Contributor: Jennifer Willoughby , RD
We’re entering the most wonderful time of the year – and the most delicious. With the cooler temperatures of late fall comes pumpkin-flavored everything, which will continue through winter and the New Year. The holidays also bring peppermint goodies, holiday cookies and desserts, loads of chocolate and more ooey, gooey and warm treats that are difficult to resist.
I think we can all admit that eating around the holidays is hard. Even as a registered dietitian, I want to choose every deliciously decadent item I can get my hands on. And to be honest: I do — to some extent. But overall, it’s important to keep your eyes on the prize during the holiday season, and the ultimate prize is your health.
According to recent research from the New England Journal of Medicine, weight increases by 0.2 percent during Thanksgiving and another 0.7 percent (about 1.3 pounds) from Christmas to New Years. This may not seem too bad compared to what most people hypothesize or what they feel like after they eat these giant meals. However, it’s important to note that people typically lose only half that weight after the holidays. The other half remains.
This can contribute to excess weight gain over time, which is especially detrimental for young children and their overall health. Kids have a lot of years left to gain that minimal weight, which added together may not be as minimal as it seems.
The study also found those who normally follow a strict diet throughout the year may gain two times more over the holidays. Hooray for reinforcing the “no diet” trend I aim to teach all my patients — a win for dietitians everywhere!
So how can we best equip ourselves for the holiday months? It’s best to focus on what we can eat, not what we’re missing out on. There are so many delicious fall and winter recipes — yes, even baked goods — that will satisfy your cravings and won’t leave you feeling sluggish and in a sugar slump. Here are some tips:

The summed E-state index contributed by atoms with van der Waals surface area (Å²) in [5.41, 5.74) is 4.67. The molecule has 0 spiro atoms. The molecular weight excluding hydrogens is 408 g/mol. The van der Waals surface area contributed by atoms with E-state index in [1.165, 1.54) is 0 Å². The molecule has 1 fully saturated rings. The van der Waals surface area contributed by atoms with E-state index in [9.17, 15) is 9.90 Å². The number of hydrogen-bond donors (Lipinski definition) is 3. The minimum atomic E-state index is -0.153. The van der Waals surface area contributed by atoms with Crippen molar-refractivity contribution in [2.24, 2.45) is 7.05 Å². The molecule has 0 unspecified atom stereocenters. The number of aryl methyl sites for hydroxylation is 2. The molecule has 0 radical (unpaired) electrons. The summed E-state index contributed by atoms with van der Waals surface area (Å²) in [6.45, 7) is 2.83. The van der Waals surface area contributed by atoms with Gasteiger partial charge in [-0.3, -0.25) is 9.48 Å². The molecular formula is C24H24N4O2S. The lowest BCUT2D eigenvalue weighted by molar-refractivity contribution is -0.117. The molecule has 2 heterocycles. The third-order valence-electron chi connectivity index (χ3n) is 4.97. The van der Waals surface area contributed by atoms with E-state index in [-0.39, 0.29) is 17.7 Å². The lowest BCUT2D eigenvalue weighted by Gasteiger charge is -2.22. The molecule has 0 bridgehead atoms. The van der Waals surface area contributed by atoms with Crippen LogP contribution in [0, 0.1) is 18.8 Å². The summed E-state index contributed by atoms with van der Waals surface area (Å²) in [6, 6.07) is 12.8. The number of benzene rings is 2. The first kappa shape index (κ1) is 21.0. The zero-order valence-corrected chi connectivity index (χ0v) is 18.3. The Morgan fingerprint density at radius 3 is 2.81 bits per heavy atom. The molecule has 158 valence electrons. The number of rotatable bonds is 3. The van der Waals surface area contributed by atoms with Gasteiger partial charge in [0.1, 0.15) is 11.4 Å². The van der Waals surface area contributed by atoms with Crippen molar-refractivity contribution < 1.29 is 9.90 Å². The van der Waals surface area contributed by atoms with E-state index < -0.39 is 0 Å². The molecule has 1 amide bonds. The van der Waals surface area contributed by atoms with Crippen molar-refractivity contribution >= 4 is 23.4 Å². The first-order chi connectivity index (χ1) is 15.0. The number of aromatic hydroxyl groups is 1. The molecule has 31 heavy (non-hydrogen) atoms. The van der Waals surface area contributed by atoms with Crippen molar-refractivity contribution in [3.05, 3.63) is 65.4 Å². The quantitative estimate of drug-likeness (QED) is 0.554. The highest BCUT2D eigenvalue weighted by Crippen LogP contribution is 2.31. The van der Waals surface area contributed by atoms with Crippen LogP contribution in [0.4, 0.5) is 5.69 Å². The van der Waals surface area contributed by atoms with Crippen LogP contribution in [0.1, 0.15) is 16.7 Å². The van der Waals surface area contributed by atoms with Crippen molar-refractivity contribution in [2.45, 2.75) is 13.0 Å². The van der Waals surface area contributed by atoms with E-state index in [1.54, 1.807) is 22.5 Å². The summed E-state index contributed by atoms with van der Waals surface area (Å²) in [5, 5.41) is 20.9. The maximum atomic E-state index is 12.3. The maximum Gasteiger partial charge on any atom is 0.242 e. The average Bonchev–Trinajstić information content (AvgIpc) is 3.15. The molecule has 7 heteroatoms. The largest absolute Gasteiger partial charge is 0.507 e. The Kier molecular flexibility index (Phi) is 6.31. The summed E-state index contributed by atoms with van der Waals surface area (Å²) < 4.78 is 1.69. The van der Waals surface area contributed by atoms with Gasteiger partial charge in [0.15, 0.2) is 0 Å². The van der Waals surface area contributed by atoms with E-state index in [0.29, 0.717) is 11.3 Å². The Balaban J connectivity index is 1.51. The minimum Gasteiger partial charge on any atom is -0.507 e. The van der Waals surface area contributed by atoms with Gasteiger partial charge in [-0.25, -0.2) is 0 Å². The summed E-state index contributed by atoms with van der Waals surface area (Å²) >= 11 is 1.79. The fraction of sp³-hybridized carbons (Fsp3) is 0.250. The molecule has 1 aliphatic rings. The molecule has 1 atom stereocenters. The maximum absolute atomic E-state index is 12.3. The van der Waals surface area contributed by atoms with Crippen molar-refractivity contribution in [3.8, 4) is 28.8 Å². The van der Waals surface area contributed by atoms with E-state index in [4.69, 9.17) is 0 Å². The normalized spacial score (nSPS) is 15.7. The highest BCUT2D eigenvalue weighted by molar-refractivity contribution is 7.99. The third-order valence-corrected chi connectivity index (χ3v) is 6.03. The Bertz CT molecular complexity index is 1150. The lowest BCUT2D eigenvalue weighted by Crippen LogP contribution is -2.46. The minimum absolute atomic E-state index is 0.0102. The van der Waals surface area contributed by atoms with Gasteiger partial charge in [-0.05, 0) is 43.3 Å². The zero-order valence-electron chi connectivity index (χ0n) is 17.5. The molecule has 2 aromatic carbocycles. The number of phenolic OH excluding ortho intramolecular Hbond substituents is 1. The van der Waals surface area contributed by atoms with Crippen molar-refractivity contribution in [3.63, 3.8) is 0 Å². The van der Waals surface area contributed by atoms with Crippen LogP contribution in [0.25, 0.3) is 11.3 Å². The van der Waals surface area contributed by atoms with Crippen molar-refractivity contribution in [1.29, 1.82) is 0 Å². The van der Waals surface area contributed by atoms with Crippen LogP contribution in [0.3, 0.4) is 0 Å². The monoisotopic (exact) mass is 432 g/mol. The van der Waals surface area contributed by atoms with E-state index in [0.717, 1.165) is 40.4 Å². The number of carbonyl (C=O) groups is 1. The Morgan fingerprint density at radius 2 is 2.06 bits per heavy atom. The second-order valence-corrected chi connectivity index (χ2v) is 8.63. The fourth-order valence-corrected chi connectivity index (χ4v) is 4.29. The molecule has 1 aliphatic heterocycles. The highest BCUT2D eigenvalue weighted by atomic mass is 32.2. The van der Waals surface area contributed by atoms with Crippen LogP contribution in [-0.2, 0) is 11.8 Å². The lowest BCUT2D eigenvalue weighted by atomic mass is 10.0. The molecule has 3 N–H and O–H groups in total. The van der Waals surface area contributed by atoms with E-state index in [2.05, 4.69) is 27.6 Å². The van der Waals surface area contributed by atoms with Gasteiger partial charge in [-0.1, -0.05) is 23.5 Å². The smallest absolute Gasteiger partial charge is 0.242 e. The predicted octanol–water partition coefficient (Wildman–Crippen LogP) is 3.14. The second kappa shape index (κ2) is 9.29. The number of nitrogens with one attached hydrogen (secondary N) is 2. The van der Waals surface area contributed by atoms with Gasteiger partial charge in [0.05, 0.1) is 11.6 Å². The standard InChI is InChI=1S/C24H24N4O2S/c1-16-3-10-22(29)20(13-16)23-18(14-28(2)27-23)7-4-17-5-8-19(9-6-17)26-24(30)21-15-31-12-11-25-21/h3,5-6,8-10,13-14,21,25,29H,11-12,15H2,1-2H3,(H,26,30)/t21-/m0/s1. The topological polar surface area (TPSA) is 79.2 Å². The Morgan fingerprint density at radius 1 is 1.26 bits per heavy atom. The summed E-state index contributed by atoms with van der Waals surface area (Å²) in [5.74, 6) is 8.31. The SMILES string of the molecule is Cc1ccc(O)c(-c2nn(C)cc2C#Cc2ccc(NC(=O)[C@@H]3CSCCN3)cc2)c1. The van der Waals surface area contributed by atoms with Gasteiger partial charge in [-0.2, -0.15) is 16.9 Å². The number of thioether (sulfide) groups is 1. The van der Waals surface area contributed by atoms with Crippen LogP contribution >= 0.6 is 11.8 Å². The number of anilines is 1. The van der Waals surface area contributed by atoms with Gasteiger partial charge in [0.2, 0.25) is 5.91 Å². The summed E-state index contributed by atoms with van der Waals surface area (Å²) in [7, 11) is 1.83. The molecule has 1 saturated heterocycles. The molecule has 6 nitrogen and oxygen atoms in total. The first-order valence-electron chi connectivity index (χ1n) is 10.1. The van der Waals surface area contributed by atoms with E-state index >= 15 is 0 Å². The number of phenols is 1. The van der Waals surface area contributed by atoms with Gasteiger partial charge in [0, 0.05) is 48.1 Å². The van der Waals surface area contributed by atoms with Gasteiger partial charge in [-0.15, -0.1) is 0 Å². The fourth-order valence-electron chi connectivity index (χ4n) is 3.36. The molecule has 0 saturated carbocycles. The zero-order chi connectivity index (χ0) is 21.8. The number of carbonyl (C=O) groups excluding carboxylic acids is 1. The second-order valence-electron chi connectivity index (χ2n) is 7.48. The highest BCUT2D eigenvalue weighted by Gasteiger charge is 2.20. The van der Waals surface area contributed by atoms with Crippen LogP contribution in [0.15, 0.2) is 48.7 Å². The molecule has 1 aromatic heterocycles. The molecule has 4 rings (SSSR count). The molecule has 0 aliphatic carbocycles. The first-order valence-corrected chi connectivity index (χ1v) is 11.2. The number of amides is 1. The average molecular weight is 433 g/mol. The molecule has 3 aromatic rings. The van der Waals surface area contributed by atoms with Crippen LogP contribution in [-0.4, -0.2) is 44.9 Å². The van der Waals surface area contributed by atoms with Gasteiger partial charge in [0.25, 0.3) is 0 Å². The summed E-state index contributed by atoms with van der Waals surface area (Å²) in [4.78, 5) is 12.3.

Be prepared. Don’t allow the holidays to totally derail your life. It’s important to continue to eat on a regular schedule, and savor the flavor. The holidays are a great time to practice mindful eating. With everything tasting so incredible, you want to actually be able to savor the flavor. Slow down when you eat, and teach your kids to pace themselves, too. Purchase the same nutritious foods that you would throughout the year. The holidays are no reason to completely revamp your pantry. Another way to be prepared is to bring a healthy dish to the family event or potluck. It’s OK to be the person who tries new things and encourages others to do the same.
Be picky. Sadly, we can’t have it all, and with so many unique options around the holidays, we sometimes have to pick and choose. When faced with a difficult food choice, choose eats that are “special” instead of ordinary. Instead of three store-bought cookies that are always in the cabinet, opt for one slice of grandma’s homemade pie. If your family typically prepares stuffing, mashed potatoes, sweet potato casserole, rolls and noodles for Thanksgiving, choose a small scoop of two of those items, rather than all five. Then fill the rest of the plate with turkey, green beans and salad. You can have “fun foods” this time of year – just make sure you’re choosing foods that truly make you and your tummy happy.
Be active. Take the focus off food. Family gatherings can and should have more to them than just what’s being cooked and eaten. Take a family walk or have the whole crew go bowling after a big meal. Family activities are a great distraction from the constant desire to snack. Getting up and moving will not only help the kids get some much recommended exercise, it will also help overall mental health by bringing the family closer together.
Be creative. What’s better than getting the kids in the kitchen to help create holiday-themed treats? These meals don’t have to be high-fat, high-calorie sweets. Instead, have treats and meals incorporate lots of fall veggies or winter spices and flavors.
This post is based on one of a series of articles produced by U.S. News & World Report in association with the medical experts at Cleveland Clinic.